As an avid personal investor I’m often appalled by cable shows that report on the markets as if they were non-stop sporting events. Seriously, how many people care how the NASDAQ or the Dow are doing on any given minute of any given day? But apparently there are enough day traders out there that noon reports from the floor of the New York Stock Exchange are as compelling as half-time reports during the NFL playoffs.
I have to confess that there is one piece of financial analysis that I do look forward to – though in my defense, this is an annual occurrence and not an hourly update. The analysis comes from Jon Picoult, a gentleman who runs Watermark Consulting.
For a while now Jon has been taking the data from Forrester’s Customer Experience Index (CXi) and using it to do a thought experiment. In this experiment he looks at what would have happened if, back when we first published the CXi, an investor had taken two equal buckets of money and created two U.S. stock portfolios. The first portfolio would have consisted of the top 10 publicly traded companies in our index (the customer experience leaders). The second portfolio would have consisted of the bottom 10 publicly traded companies in the index (the customer experience laggards).
In Jon’s model the investor would have held each portfolio for a year, then sold them both and taken his profits (or losses). He would have then used the proceeds to purchase the new year’s leaders and the new year’s laggards, continuing this cycle of selling and buying for all six years that the CXi has been in existence.
Intriguing, right? Even those of us who believe in the business value of customer experience (or in my case can prove it through research) don’t normally look at the impact on stock performance.
Of the six disciplines in Forrester’s customer experience maturity model, design is probably the least understood. It’s is not taught in most business schools (although this is starting to change at institutions like Stanford and the University of Toronto). It’s also not widely practiced in most companies outside of specialized groups that focus on digital touchpoints. And so it remains a mystery to most business people. That’s a shame, because design is an incredibly valuable business tool — and it’s accessible to just about anyone in any organization.
That’s why I wanted to take time this week to answer some of the questions that I’m frequently asked about customer experience design. In fact, all of the following are exact questions that I’ve received from Forrester clients over the past year.
What exactly is this design thing again?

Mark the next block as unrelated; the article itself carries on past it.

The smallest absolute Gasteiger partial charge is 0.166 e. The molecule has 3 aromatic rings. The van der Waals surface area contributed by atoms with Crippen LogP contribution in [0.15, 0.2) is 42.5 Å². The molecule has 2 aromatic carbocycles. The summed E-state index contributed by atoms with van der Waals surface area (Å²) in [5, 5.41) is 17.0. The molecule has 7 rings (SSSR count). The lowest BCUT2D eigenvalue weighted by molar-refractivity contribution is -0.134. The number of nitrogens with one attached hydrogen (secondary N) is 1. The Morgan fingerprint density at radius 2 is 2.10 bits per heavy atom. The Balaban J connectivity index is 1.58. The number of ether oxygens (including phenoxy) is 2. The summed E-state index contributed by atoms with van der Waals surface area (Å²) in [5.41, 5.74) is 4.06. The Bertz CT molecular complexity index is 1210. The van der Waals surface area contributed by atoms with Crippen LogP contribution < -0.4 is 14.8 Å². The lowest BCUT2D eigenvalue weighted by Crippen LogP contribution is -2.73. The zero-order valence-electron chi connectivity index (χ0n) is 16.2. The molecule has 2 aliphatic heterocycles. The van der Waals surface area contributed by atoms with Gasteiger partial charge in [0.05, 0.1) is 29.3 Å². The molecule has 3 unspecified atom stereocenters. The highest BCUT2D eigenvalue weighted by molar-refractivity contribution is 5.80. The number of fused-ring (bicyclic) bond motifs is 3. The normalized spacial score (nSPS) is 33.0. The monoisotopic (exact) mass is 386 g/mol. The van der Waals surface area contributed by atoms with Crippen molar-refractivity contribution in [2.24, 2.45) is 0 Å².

Design is both a process and a mindset.
Let’s talk about the process part first. Designers typically follow a common set of steps when trying to solve a problem: research that helps them uncover deep emotional insights about people’s wants and needs, analysis that helps them identify the real problems and issues, ideation of dozens (or hundreds) of possible solutions, prototyping that helps them bring those ideas to life in tangible ways, and testing that helps them evaluate the proposed prototypes and solutions. Designers don’t go thought this process once — they iterate this process several times in order to learn from their prototypes and refine their solutions.
Voice of the customer (VoC) data is alluring. Once you start to collect customer feedback, there's always something more you could be gathering. You think: What else can I learn? What else are customers saying and thinking? Where else are they saying it? You want to know more.
But collecting the data — listening — isn't enough.
At Forrester, we describe the continuous cycle of activities that make up VoC programs as: listen, interpret, react, and monitor. "Listen" is all the customer feedback you're collecting via listening posts like surveys, emails, calls, and comment cards. "Interpret" is the analysis you do on that feedback (and other related data) to understand what it all means. "React" is what you do to fix the experience based on the analysis you've done, and "monitor" is how you make sure that whatever you did to react is actually working.
It's critical to go through the full cycle with whatever data you're already collecting. Because here's the hard truth: You get no ROI from listening or interpreting. None. Zero. Zip. You only get business results from actually improving the experience.
The last few days have been quite rough on PC-era titans Microsoft and HP. While my colleague Ted Schadler is correct in saying we're in a multi-device, "right tool for the job" era, the unfortunate truth for PC makers is that, for many consumers, the right tool for the job just so happens to be the mobile devices they carry with them, not the PC sitting in their bedroom or home office or wherever people keep them these days. In fact, 77% of mobile searches take place in the home or at work where a PC is readily available. Whether you call it lazy or convenient, the simple fact is smartphones and tablets are quickly becoming the go-to computing devices for consumers.
This shift in ownership and use behavior marks the dawn of a new age in customer experience. As I discuss in my new report, Customer Experience in the Post-PC Era, as customers shift their attention to mobile devices, their expectations are fundamentally changing. In the post-PC era, customers expect companies to provide experiences aligned with their needs and abilities, in the right context, and at their moment of need. To deliver on this, customer experiences need to become: